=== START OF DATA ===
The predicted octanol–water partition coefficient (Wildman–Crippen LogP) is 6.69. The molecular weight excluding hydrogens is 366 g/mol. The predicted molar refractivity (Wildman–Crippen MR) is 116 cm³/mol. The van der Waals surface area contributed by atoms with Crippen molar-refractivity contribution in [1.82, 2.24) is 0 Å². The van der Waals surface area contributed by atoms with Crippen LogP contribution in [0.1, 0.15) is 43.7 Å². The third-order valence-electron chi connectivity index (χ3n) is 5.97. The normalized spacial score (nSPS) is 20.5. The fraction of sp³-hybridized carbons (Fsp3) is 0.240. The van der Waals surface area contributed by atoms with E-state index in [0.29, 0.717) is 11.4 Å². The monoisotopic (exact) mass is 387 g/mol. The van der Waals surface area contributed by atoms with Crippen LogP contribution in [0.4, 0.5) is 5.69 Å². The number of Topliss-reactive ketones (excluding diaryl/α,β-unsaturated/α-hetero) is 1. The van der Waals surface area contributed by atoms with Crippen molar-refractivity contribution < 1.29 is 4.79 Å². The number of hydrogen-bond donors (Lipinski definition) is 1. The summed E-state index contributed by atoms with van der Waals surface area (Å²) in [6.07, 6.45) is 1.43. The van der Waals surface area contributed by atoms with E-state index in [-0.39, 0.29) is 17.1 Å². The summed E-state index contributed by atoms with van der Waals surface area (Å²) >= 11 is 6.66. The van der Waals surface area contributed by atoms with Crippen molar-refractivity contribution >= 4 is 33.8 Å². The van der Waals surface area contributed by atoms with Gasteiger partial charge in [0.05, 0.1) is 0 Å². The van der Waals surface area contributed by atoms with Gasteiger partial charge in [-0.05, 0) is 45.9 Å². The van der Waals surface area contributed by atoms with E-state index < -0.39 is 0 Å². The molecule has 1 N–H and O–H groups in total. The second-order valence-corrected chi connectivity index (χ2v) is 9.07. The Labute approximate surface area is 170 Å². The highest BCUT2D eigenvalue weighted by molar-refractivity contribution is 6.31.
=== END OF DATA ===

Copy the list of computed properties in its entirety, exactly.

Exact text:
The predicted octanol–water partition coefficient (Wildman–Crippen LogP) is 6.69. The molecular weight excluding hydrogens is 366 g/mol. The predicted molar refractivity (Wildman–Crippen MR) is 116 cm³/mol. The van der Waals surface area contributed by atoms with Crippen molar-refractivity contribution in [1.82, 2.24) is 0 Å². The van der Waals surface area contributed by atoms with Crippen LogP contribution in [0.1, 0.15) is 43.7 Å². The third-order valence-electron chi connectivity index (χ3n) is 5.97. The normalized spacial score (nSPS) is 20.5. The fraction of sp³-hybridized carbons (Fsp3) is 0.240. The van der Waals surface area contributed by atoms with E-state index in [0.29, 0.717) is 11.4 Å². The monoisotopic (exact) mass is 387 g/mol. The van der Waals surface area contributed by atoms with Crippen LogP contribution in [0.4, 0.5) is 5.69 Å². The number of Topliss-reactive ketones (excluding diaryl/α,β-unsaturated/α-hetero) is 1. The van der Waals surface area contributed by atoms with Crippen molar-refractivity contribution < 1.29 is 4.79 Å². The number of hydrogen-bond donors (Lipinski definition) is 1. The summed E-state index contributed by atoms with van der Waals surface area (Å²) in [6.07, 6.45) is 1.43. The van der Waals surface area contributed by atoms with E-state index in [-0.39, 0.29) is 17.1 Å². The summed E-state index contributed by atoms with van der Waals surface area (Å²) >= 11 is 6.66. The van der Waals surface area contributed by atoms with Crippen molar-refractivity contribution >= 4 is 33.8 Å². The van der Waals surface area contributed by atoms with Gasteiger partial charge in [0.05, 0.1) is 0 Å². The van der Waals surface area contributed by atoms with Gasteiger partial charge in [-0.05, 0) is 45.9 Å². The van der Waals surface area contributed by atoms with E-state index < -0.39 is 0 Å². The molecule has 1 N–H and O–H groups in total. The second-order valence-corrected chi connectivity index (χ2v) is 9.07. The Labute approximate surface area is 170 Å². The highest BCUT2D eigenvalue weighted by molar-refractivity contribution is 6.31.